Subjectivity: the inscription of subjectivity in the essay film has been an issue of key concern during the 20th century, partly as a discursive need for the consolidation of this audiovisual form. Does the contemporary essay film present new tendencies, needs, or methods in this respect? Are new expressions of subjectivity emerging, such as multiple or collective subjectivities?

Materials and procedures: the hybridization of materials in the essay film mostly included analogue, digital and photographic supports, as well as the relevant presence of found footage. With regard to audiovisual procedures, the voice-over, for instance, has been a common element of the essay film of the 20th century. Does the contemporary essay film introduce new materials or generate new hybridizations? Are animation or infographics incorporated to a greater extent in the essay film today, and do they serve specific aims? Are new procedures appearing to replace the voice-over and to what purpose?

Subject matter: the essay film has covered a range of topics during the 20th century, suggesting an evolution from the social and political to the personal and intimate. Are new trends or hybridizations of subject matter emerging in contemporary essay films, as for instance in terms of emotional reflection?

Artistic practices: by the end of the 20th century, the essay film had been consolidated in the museum space. Which specificities does audiovisual thinking present in these expanded practices? Has there been an evolution in this regard over the last two decades?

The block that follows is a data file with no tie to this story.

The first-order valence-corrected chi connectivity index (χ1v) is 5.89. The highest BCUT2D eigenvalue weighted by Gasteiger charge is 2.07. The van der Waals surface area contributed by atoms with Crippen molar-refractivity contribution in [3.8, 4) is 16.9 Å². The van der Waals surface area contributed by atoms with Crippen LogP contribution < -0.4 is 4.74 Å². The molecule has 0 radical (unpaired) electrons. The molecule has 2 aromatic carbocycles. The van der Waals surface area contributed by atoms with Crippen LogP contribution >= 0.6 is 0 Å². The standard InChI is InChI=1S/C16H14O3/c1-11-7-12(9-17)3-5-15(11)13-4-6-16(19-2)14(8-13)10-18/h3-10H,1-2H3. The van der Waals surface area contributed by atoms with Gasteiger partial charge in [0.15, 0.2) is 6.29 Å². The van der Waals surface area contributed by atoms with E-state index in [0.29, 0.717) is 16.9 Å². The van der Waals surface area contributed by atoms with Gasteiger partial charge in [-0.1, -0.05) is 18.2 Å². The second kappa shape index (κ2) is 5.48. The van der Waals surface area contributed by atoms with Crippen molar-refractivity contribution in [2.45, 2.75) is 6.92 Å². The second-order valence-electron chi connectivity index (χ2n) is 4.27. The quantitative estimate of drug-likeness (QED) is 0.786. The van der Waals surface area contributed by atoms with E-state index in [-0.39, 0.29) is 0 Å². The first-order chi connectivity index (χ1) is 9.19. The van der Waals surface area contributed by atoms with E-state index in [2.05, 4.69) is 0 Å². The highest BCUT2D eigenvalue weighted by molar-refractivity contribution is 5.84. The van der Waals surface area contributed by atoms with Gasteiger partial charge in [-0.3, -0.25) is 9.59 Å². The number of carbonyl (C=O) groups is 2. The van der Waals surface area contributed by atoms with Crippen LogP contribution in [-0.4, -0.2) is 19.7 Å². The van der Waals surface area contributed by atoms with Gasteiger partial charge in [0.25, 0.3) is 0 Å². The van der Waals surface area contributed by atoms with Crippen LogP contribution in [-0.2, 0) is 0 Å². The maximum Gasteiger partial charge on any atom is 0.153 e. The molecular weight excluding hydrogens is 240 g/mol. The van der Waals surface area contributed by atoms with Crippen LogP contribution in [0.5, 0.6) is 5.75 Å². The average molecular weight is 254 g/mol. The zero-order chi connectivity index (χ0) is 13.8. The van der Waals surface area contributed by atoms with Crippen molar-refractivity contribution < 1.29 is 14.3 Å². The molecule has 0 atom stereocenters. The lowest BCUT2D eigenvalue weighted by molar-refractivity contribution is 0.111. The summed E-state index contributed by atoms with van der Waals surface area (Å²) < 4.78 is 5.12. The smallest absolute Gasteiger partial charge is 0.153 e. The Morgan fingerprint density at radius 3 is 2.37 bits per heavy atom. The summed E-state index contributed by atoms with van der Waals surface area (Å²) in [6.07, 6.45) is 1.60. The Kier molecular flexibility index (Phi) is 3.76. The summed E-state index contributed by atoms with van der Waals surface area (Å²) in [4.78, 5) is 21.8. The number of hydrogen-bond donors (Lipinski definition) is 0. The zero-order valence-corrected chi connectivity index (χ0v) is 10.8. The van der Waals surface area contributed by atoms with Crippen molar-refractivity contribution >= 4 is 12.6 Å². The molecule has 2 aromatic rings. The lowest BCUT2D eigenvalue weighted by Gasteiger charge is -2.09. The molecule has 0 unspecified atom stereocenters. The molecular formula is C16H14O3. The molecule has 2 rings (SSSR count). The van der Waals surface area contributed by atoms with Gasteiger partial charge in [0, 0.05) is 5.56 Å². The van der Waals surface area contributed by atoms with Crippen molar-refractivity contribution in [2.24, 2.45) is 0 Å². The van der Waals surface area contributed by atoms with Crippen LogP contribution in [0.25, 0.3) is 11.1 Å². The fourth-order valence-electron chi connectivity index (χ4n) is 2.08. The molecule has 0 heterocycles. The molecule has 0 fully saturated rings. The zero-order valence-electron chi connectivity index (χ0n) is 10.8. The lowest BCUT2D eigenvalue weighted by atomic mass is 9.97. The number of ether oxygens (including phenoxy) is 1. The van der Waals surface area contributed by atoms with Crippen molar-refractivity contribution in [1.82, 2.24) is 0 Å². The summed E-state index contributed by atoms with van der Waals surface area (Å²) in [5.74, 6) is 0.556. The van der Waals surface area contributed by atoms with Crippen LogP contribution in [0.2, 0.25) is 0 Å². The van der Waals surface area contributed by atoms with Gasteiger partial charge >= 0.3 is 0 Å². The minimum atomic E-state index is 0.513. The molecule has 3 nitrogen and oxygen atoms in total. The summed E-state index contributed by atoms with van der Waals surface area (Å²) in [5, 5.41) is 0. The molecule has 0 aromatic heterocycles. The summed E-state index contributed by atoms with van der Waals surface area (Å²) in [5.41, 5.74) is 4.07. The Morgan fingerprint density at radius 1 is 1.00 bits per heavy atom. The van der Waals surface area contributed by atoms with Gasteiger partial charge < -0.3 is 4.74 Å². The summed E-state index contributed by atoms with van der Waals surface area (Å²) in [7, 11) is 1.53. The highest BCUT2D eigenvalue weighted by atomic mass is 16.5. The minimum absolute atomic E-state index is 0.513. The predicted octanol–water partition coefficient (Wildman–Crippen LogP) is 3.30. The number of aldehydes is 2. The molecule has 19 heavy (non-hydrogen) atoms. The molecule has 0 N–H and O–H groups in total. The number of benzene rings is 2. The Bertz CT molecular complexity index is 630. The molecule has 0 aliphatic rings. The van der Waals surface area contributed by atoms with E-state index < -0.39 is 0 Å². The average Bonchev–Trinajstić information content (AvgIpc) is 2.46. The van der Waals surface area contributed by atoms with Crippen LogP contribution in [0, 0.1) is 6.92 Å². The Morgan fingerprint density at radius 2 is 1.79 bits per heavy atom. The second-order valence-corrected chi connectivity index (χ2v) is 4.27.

Dialogism and critical thinking: the essay film has been defined by its dialogic characteristics and its capacity for critical thinking both on the part of the author and of his/her spectator. Have contemporary practices seen an evolution or greater depth in these aspects?

Comparative Cinema invites the submission of complete articles addressing the audiovisual thinking process in contemporary essay films from a comparative perspective, which must be between 5500 and 7000 words long, including footnotes. Articles (in MS Word) and any accompanying images must be sent through the RACO platform, available on the journal website.

Timeline:
Deadline for submission of complete articles: 01/10/2021
Peer review: 01/10/2021-15/11/2021
Final copy deadline: 31/01/2022
Publication: Spring 2022

Lourdes Monterrubio Ibáñez currently develops the research project EDEF – Enunciative Devices of the European Francophone Essay Film, at the Institut ACTE, Université Paris 1 Panthéon-Sorbonne. This project has received funding from the European Union’s Horizon 2020 research and Innovation programme under the Marie Sk?odowska?Curie grant agreement No 896941. Author of the monographic book De un cine epistolar. La presencia de la misiva en el cine francés moderno y contemporáneo (Shangrila, 2018) and editor of the monographic issue Epistolary Enunciation in Contemporary Cinema (Área Abierta, 2019), her publications on the essay film include: “Corresponde?ncias by Rita Azevedo Gomes. The Complex Hybrid Image of Contemporary Epistolary Cinema and Contemporary Essay Film” (Visual Studies, 2020), “Enunciative Devices of the Contemporary Spanish Essay Film. Evolution of the Essayistic Subjectivity and its Thinking in Act” (Studies in Spanish & Latin American Cinemas, 2019) and “La Morte Rouge (soliloquio) by Víctor Erice. From trauma to fraternity: the interstice between reality and fiction” (book chapter in Itinerarios y formas del ensayo audiovisual, 2019).

Contact: comparativecinema@upf.edu, lourdes.monterrubio-ibanez@univ-paris1.fr

https://raco.cat/index.php/Comparativecinema

comparativecinema@upf.edu

Albert Elduque